Opportunity to Organize: Make the Most of Moving, Part 1

Focus in on close up of a smiling young African American woman as she finishes taping up a moving box. Her smiling husband is in the background carrying a donations box.

View the moving process as an opportunity to declutter and to stay organized before you move your new home.

Many people get overwhelmed at the thought of all the packing that comes with moving into a new home and they shut down.

To prevent that from happening, we spoke with organizational expert Trish Ethridge of moving company Hilldrup to learn how to declutter and organize your belongings before you move so you can make the most of this change in your life and start out at your new home with a clean slate.

Change Your Mindset

It’s tough to optimize your move when all you can think about is the amount of work that should go into making it happen. Maybe you need to sell your current home first and must make some improvements before it can go on the market.

Maybe you’ve been working with a builder and are so exhausted by the construction process that the move is just one more thing to get through.

Or maybe you are downsizing or merging two households. The point is there are both emotional and physical costs to moving and either type can drain you.

Ethridge suggests you change your mindset. “Think of moving as an opportunity. It’s an opportunity to create a certain change that you want in your life.”

By thinking of the move in this positive manner, it becomes motivating instead of draining. When you’re motivated, you’re more likely to do the things that need to be done, no matter how unpleasant.

“Moving is a Top 5 stressor for people. The best way to get through it is not to think of the to-do list, but to think of the end result. What do you have to look forward to after all this work is over and done.”

Ethridge’s Tips for Organizing Before the Move

It may not seem like it, but it is far easier to get organized and to declutter before you move than after. It makes the moving process itself much easier. By organizing your household ahead of the move, you not only move fewer things (and save on moving costs!), but also move organized things.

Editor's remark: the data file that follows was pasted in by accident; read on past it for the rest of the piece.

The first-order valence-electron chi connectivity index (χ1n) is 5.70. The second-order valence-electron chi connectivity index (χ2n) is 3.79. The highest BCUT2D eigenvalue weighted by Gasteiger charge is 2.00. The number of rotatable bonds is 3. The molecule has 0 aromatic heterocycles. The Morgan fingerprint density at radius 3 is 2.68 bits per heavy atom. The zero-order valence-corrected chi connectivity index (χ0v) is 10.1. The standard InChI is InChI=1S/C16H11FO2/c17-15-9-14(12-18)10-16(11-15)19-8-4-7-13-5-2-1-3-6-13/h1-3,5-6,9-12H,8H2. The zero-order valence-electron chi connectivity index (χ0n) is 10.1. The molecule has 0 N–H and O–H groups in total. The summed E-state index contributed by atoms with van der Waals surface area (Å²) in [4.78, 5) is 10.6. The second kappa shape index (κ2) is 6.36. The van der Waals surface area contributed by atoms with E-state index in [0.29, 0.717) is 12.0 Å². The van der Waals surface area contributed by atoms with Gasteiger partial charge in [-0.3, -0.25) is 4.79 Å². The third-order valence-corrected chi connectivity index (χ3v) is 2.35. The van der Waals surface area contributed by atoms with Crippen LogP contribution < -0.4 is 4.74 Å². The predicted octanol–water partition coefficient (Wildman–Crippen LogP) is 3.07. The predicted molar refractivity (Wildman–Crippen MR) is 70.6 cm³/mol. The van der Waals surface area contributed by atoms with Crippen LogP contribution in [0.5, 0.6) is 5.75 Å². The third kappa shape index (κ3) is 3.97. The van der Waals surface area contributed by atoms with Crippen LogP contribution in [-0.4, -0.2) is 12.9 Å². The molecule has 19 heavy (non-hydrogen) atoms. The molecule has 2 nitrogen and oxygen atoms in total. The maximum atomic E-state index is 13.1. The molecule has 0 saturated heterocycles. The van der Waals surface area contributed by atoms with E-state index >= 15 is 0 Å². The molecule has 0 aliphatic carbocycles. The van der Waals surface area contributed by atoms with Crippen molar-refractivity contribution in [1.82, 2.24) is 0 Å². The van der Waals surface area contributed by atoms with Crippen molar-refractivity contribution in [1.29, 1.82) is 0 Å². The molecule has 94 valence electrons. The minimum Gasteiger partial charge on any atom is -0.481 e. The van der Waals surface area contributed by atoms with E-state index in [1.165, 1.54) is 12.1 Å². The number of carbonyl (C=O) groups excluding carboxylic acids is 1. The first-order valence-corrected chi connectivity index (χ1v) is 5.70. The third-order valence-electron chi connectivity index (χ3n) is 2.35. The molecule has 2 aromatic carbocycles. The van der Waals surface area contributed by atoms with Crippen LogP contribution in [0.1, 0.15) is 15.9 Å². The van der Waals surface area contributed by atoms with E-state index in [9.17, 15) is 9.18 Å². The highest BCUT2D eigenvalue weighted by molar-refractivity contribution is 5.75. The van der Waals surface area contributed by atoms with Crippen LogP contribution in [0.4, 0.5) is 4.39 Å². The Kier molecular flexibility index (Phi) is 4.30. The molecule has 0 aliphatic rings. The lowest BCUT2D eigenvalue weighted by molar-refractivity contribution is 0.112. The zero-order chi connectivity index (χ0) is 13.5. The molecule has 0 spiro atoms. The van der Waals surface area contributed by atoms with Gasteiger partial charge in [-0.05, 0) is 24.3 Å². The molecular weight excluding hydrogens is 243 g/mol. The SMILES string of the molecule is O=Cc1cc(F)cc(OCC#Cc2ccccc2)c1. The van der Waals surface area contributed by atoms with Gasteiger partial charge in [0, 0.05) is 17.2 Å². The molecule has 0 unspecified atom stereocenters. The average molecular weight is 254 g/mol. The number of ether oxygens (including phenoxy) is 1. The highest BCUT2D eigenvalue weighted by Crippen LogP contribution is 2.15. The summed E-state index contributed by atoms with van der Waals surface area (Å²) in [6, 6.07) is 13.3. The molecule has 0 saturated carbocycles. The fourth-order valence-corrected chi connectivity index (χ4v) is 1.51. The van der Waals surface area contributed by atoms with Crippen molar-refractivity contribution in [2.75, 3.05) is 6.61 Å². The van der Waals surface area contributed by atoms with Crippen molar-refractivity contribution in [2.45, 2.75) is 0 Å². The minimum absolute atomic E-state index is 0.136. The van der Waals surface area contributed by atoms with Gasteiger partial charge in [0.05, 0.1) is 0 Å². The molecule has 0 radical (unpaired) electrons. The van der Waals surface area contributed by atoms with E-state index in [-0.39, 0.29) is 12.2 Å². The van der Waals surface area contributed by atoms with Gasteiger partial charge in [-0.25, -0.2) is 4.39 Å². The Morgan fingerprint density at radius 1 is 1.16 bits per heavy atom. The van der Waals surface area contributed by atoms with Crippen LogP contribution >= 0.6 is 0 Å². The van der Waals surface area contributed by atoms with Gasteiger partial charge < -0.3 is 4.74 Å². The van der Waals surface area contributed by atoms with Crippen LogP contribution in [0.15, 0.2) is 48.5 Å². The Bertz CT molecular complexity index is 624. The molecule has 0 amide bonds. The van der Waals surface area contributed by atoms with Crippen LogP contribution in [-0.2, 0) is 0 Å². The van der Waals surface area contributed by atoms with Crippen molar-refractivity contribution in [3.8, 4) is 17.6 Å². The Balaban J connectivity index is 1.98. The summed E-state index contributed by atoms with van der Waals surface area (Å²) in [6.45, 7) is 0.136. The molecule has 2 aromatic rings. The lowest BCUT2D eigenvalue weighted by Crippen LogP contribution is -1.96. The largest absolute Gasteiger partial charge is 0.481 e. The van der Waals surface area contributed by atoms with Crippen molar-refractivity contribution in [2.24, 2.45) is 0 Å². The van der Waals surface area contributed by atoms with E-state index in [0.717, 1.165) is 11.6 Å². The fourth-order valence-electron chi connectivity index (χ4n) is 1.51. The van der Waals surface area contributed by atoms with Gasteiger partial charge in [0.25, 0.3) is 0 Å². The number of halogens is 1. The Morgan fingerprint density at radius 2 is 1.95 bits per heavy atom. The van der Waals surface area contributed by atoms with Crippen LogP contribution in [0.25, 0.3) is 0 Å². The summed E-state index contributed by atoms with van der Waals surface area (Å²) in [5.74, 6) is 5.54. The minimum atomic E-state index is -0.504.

“There’s less of the ‘Now where am I going to put that?’ kind of problem once you get into the new place and more of an almost-refreshing feel as you pack up in the old house. It’s a lot like spring cleaning, but on a bigger scale.”

In general, Ethridge recommends starting to declutter and organize your house at least six months before you expect to move. This will provide you with enough lead time that you won’t feel rushed or pressured into getting everything done on time. It also provides the added benefit of allowing you to take note of what you really use and what you can live without. It also gives you time to hold a garage sale, donate the items or pass them along to friends or family members who could use them.

“If you’re not sure about an item, put it in a box and stick it in the garage. If you need it enough that you are willing to go out into the garage to get it, keep it. If after six months, you don’t find yourself going to look for it, it’s probably safe to get rid of it.”

The exception, Ethridge explains, is holiday or seasonal items that you may only use a couple of times a year. In those cases, you’ll have to decide what you want to keep and what you don’t want in the new house.

Check out Opportunity to Organize: Make the Most of Moving, Part 2  of this series to explore best practices for packing, room by room.
Sarah Ristorcelli is a freelance writer and editor for leading print and online publications. Formerly editor in chief of Garden Design, she has also written and edited for Cottage Living, Modern magazine and Orlando Arts. You can find her on Google+.

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